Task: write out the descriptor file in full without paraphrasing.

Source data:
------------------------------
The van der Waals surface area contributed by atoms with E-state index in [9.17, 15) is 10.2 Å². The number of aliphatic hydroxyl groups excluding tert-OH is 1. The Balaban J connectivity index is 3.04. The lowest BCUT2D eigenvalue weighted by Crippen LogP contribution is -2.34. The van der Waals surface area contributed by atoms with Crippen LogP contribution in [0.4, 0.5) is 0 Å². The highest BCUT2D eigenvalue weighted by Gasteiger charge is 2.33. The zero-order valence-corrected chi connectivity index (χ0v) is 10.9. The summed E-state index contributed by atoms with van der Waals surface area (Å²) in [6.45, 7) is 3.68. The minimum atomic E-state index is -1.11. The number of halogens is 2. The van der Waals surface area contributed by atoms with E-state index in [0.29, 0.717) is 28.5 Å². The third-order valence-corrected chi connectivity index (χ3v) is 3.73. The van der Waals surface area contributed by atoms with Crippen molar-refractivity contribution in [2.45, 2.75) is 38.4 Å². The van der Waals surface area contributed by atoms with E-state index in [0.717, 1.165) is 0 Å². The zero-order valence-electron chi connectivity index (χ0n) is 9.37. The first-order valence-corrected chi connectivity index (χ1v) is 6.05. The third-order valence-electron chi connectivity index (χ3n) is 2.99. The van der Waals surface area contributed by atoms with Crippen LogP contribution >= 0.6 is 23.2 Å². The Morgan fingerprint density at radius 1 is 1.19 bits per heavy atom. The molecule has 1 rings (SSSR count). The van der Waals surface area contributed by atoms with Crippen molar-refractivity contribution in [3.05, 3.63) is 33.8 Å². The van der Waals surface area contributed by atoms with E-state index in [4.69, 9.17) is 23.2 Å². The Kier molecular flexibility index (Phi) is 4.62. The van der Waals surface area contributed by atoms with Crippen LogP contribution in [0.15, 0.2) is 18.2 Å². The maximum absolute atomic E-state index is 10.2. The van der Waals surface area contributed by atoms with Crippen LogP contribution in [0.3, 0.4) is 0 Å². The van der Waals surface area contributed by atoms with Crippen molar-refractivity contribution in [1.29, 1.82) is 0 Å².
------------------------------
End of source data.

The van der Waals surface area contributed by atoms with E-state index in [9.17, 15) is 10.2 Å². The number of aliphatic hydroxyl groups excluding tert-OH is 1. The Balaban J connectivity index is 3.04. The lowest BCUT2D eigenvalue weighted by Crippen LogP contribution is -2.34. The van der Waals surface area contributed by atoms with Crippen LogP contribution in [0.4, 0.5) is 0 Å². The highest BCUT2D eigenvalue weighted by Gasteiger charge is 2.33. The zero-order valence-corrected chi connectivity index (χ0v) is 10.9. The summed E-state index contributed by atoms with van der Waals surface area (Å²) in [6.45, 7) is 3.68. The minimum atomic E-state index is -1.11. The number of halogens is 2. The van der Waals surface area contributed by atoms with E-state index in [0.29, 0.717) is 28.5 Å². The third-order valence-corrected chi connectivity index (χ3v) is 3.73. The van der Waals surface area contributed by atoms with Crippen molar-refractivity contribution in [2.45, 2.75) is 38.4 Å². The van der Waals surface area contributed by atoms with E-state index in [0.717, 1.165) is 0 Å². The zero-order valence-electron chi connectivity index (χ0n) is 9.37. The first-order valence-corrected chi connectivity index (χ1v) is 6.05. The third-order valence-electron chi connectivity index (χ3n) is 2.99. The van der Waals surface area contributed by atoms with Crippen LogP contribution >= 0.6 is 23.2 Å². The Morgan fingerprint density at radius 1 is 1.19 bits per heavy atom. The molecule has 1 rings (SSSR count). The van der Waals surface area contributed by atoms with Crippen molar-refractivity contribution in [3.05, 3.63) is 33.8 Å². The van der Waals surface area contributed by atoms with E-state index in [4.69, 9.17) is 23.2 Å². The Kier molecular flexibility index (Phi) is 4.62. The van der Waals surface area contributed by atoms with Crippen LogP contribution in [0.15, 0.2) is 18.2 Å². The maximum absolute atomic E-state index is 10.2. The van der Waals surface area contributed by atoms with Crippen LogP contribution in [0.3, 0.4) is 0 Å². The van der Waals surface area contributed by atoms with Crippen molar-refractivity contribution in [1.29, 1.82) is 0 Å².